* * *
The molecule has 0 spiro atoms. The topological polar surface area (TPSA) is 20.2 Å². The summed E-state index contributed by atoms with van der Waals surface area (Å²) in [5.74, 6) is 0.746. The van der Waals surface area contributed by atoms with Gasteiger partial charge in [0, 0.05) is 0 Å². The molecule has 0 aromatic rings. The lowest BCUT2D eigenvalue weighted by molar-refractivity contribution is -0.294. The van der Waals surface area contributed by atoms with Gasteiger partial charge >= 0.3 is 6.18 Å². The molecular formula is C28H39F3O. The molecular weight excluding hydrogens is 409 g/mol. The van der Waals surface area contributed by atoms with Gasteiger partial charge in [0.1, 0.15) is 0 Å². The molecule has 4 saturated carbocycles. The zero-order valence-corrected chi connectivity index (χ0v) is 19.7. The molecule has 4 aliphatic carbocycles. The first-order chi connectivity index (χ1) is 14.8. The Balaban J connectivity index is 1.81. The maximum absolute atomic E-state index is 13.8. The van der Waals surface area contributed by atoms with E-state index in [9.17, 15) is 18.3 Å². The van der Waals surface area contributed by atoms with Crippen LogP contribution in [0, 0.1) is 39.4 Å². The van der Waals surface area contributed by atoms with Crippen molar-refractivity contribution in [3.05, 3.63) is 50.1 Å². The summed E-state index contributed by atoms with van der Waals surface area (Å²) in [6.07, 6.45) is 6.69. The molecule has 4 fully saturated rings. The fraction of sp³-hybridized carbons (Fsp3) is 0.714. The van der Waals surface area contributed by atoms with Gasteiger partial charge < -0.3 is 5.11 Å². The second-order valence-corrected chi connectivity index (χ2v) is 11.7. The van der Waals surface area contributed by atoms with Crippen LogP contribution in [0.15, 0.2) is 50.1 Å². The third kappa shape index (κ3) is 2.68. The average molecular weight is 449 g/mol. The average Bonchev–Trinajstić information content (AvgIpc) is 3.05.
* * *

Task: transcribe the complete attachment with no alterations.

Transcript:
The molecule has 0 spiro atoms. The topological polar surface area (TPSA) is 20.2 Å². The summed E-state index contributed by atoms with van der Waals surface area (Å²) in [5.74, 6) is 0.746. The van der Waals surface area contributed by atoms with Gasteiger partial charge in [0, 0.05) is 0 Å². The molecule has 0 aromatic rings. The lowest BCUT2D eigenvalue weighted by molar-refractivity contribution is -0.294. The van der Waals surface area contributed by atoms with Gasteiger partial charge >= 0.3 is 6.18 Å². The molecular formula is C28H39F3O. The molecular weight excluding hydrogens is 409 g/mol. The van der Waals surface area contributed by atoms with Gasteiger partial charge in [0.1, 0.15) is 0 Å². The molecule has 4 saturated carbocycles. The zero-order valence-corrected chi connectivity index (χ0v) is 19.7. The molecule has 4 aliphatic carbocycles. The first-order chi connectivity index (χ1) is 14.8. The Balaban J connectivity index is 1.81. The maximum absolute atomic E-state index is 13.8. The van der Waals surface area contributed by atoms with E-state index in [9.17, 15) is 18.3 Å². The van der Waals surface area contributed by atoms with Crippen LogP contribution in [0, 0.1) is 39.4 Å². The van der Waals surface area contributed by atoms with Crippen molar-refractivity contribution in [3.05, 3.63) is 50.1 Å². The summed E-state index contributed by atoms with van der Waals surface area (Å²) in [6.07, 6.45) is 6.69. The molecule has 4 fully saturated rings. The fraction of sp³-hybridized carbons (Fsp3) is 0.714. The van der Waals surface area contributed by atoms with Gasteiger partial charge < -0.3 is 5.11 Å². The second-order valence-corrected chi connectivity index (χ2v) is 11.7. The van der Waals surface area contributed by atoms with Crippen LogP contribution in [0.15, 0.2) is 50.1 Å². The third kappa shape index (κ3) is 2.68. The average molecular weight is 449 g/mol. The average Bonchev–Trinajstić information content (AvgIpc) is 3.05.